Saturday, 22 December 2012
Around the World in Eighty Days by Jules Verne
Although I've never read Around the World in Eighty Days in it's entirety before, I remember reading some extracts from it during English lessons in secondary school and finding it rather dull. So I decided to add it to my Classics Club list to find out whether I was just too young for it, or whether it's simply not a book for me. And the good news is that I found it anything but dull on this read. As a teenager, I completely missed the wit that Verne sprinkles throughout the novel, but this time I fully appreciated the sarcasm and the gentle way Verne pokes fun at Fogg and English gentlemen of the nineteenth century. Verne doesn't take his novel too seriously, and as a result it's enjoyable to read. Yes, the attitudes expressed by the characters and author are in line with what you would expect from the times (there's a lot of casual colonial prejudice), but Verne also mocks these views too. In fact, I couldn't quite work out whether Verne agreed with Fogg or not. There's a light-heartedness about the whole novel that was refreshing.
I like to think that Verne saw himself as a bit of a Passepartout. Whilst Fogg is cloistered in his train carriage, uninterested in seeing the sights anywhere he goes, Passepartout is the one that seizes the opportunity of travel. Compared to Fogg's almost ludicrous English stiff-upper-lip attitude, Passepartout comes across as impulsive, brave and in many ways, the real hero of the novel. There's a lot of mocking of the English but it comes across as gentle and you get the sense that Verne was an Anglophile after all.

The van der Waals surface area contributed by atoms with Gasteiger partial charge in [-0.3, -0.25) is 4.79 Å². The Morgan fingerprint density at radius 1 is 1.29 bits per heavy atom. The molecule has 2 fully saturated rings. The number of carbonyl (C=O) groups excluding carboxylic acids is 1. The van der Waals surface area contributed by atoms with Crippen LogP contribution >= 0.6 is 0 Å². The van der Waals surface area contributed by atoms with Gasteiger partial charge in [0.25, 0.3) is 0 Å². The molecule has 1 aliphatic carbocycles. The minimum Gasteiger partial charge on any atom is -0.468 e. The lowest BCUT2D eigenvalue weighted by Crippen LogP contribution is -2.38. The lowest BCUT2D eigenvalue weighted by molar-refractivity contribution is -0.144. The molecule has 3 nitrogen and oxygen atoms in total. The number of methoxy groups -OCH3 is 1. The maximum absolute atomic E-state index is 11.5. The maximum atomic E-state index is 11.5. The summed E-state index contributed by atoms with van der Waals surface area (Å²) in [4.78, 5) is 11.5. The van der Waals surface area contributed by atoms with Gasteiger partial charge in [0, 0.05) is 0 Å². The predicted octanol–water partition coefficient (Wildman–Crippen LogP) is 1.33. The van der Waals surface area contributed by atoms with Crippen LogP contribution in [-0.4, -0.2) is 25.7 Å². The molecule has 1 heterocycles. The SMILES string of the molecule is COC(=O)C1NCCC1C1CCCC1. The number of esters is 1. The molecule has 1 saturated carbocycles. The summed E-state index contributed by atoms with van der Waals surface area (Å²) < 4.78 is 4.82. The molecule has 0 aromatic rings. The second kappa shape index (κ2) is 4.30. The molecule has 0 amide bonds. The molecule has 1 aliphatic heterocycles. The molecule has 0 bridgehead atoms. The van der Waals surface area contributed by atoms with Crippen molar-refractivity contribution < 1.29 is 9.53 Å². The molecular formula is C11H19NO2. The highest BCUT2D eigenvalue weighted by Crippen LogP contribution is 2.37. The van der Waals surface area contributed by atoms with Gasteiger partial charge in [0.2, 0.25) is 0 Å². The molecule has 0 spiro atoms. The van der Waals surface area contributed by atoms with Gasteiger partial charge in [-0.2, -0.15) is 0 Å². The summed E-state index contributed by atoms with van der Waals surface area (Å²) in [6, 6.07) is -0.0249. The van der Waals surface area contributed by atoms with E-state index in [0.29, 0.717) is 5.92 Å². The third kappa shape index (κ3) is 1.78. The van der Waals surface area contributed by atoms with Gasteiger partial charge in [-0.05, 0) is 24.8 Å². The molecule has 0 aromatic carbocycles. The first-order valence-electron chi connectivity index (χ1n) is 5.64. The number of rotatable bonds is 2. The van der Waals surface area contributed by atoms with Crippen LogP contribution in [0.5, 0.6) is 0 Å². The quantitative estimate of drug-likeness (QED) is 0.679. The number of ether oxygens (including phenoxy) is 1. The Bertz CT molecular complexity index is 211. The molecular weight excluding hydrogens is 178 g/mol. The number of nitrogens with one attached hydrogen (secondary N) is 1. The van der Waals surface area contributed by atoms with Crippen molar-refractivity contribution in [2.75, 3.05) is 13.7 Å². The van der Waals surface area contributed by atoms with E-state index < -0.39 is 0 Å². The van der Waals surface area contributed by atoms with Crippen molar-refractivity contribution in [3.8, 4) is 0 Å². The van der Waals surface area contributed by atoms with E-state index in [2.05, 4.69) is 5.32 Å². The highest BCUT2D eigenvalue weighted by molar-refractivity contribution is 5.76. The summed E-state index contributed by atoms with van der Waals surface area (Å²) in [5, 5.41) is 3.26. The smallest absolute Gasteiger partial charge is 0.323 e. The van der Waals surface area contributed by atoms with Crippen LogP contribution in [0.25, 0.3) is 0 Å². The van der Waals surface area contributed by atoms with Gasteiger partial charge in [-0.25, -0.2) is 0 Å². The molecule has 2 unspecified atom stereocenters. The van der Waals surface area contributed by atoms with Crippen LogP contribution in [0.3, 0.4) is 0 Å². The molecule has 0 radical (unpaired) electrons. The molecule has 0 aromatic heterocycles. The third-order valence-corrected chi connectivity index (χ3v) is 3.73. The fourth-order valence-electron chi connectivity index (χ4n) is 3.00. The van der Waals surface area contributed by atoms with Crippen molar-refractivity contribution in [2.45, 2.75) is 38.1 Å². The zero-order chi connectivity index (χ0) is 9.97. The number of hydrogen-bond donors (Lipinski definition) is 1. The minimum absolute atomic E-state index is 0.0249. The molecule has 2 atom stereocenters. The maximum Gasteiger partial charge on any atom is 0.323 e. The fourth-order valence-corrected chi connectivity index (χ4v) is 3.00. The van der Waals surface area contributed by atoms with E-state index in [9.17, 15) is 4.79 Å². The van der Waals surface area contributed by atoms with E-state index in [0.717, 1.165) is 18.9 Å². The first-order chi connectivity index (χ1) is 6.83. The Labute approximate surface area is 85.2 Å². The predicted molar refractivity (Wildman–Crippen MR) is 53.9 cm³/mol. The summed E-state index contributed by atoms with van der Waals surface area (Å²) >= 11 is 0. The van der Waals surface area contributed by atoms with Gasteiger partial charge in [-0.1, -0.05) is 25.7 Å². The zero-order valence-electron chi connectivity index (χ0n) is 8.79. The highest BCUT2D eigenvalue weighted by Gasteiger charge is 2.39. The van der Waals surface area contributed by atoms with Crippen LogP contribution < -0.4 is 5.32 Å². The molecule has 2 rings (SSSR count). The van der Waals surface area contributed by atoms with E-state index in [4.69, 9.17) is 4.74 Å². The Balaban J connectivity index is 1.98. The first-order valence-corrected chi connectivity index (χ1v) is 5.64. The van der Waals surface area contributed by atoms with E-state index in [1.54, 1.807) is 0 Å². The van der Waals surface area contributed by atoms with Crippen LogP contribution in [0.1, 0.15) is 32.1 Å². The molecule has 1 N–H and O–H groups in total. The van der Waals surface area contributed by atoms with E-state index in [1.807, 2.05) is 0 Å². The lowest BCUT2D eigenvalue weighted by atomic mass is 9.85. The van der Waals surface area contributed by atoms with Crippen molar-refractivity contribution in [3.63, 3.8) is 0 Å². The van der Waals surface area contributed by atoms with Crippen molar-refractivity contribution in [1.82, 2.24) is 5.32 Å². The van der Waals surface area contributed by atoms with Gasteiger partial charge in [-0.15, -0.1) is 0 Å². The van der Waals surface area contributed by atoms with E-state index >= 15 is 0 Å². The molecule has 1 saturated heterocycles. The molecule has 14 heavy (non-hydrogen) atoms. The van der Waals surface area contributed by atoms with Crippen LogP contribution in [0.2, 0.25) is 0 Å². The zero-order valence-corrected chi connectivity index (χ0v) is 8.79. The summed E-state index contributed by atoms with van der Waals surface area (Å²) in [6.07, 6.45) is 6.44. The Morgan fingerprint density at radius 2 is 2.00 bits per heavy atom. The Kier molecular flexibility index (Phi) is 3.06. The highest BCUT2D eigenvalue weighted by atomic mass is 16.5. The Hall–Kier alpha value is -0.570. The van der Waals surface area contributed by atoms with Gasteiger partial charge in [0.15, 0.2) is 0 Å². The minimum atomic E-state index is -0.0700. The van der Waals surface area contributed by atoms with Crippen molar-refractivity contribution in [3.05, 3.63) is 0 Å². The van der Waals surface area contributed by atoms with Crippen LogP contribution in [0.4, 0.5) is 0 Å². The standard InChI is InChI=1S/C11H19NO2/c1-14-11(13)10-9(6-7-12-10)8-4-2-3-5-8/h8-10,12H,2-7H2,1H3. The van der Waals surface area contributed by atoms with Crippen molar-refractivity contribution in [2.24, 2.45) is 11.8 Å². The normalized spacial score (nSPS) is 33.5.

What I love about classics is the way they make me think, and Around the World in Eighty Days was no exception. Although the story was light and action-packed, it made me think about the nature of travel. I couldn't believe that Fogg was visiting all those wonderful places but yet showing no desire to get to know them, remaining focused simply on getting around the world just so he could say that he had. I love to travel, especially by train, and many of the journeys in the book made me think back over my own experiences. Travel should be savoured, not rushed. Passepartout reminded me that we should make the most of every opportunity that comes our way, not remain locked up inside of ourselves, like Fogg.
However, there were elements I didn't enjoy about Around the World in Eighty Days. As Fogg shows no interest in the countries he visits, it's left up to Verne to fill us in on them and it comes across as lecturing at times. The whole mistaken identity thing with Inspector Fix drags on for too long and becomes too much like a comedy of errors; I was tired of it by the end of the novel. The romance was implausible and felt like an add-on rather than central to the story. But none of these things take away from the fact that Around the World in Eighty Days is a good old-fashioned adventure story full of drama and excitement. I'm glad that I read it.
Source: Personal Copy
First Published: 1873
My Edition: Penguin UK, 2008
Score: 3.5 out of 5
Classics Club: Book 4/72.
You can see a list of the classics I intend to read here.